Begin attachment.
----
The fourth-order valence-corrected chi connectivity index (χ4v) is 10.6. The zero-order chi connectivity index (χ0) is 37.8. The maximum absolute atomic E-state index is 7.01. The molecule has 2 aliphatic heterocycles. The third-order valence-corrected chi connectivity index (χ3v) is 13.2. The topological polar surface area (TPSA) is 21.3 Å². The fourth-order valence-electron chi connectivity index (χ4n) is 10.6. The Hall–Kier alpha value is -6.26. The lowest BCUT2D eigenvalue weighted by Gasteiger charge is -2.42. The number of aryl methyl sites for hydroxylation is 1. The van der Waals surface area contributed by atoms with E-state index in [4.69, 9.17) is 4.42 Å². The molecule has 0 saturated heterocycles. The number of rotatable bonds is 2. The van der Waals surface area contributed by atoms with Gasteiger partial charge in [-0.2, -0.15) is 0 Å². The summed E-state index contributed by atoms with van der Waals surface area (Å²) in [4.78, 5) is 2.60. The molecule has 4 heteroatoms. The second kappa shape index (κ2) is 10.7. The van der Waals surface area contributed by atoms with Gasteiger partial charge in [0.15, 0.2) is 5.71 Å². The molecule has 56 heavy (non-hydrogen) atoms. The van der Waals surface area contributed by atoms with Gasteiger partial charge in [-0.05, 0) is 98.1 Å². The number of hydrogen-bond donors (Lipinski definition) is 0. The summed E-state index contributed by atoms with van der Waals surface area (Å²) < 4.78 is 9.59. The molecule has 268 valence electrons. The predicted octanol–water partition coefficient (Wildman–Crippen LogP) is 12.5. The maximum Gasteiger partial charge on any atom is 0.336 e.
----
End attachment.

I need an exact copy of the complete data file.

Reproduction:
The fourth-order valence-corrected chi connectivity index (χ4v) is 10.6. The zero-order chi connectivity index (χ0) is 37.8. The maximum absolute atomic E-state index is 7.01. The molecule has 2 aliphatic heterocycles. The third-order valence-corrected chi connectivity index (χ3v) is 13.2. The topological polar surface area (TPSA) is 21.3 Å². The fourth-order valence-electron chi connectivity index (χ4n) is 10.6. The Hall–Kier alpha value is -6.26. The lowest BCUT2D eigenvalue weighted by Gasteiger charge is -2.42. The number of aryl methyl sites for hydroxylation is 1. The van der Waals surface area contributed by atoms with E-state index in [4.69, 9.17) is 4.42 Å². The molecule has 0 saturated heterocycles. The number of rotatable bonds is 2. The van der Waals surface area contributed by atoms with Gasteiger partial charge in [-0.2, -0.15) is 0 Å². The summed E-state index contributed by atoms with van der Waals surface area (Å²) in [4.78, 5) is 2.60. The molecule has 4 heteroatoms. The second kappa shape index (κ2) is 10.7. The van der Waals surface area contributed by atoms with Gasteiger partial charge in [0.15, 0.2) is 5.71 Å². The molecule has 56 heavy (non-hydrogen) atoms. The van der Waals surface area contributed by atoms with Gasteiger partial charge in [-0.05, 0) is 98.1 Å². The number of hydrogen-bond donors (Lipinski definition) is 0. The summed E-state index contributed by atoms with van der Waals surface area (Å²) < 4.78 is 9.59. The molecule has 268 valence electrons. The predicted octanol–water partition coefficient (Wildman–Crippen LogP) is 12.5. The maximum Gasteiger partial charge on any atom is 0.336 e.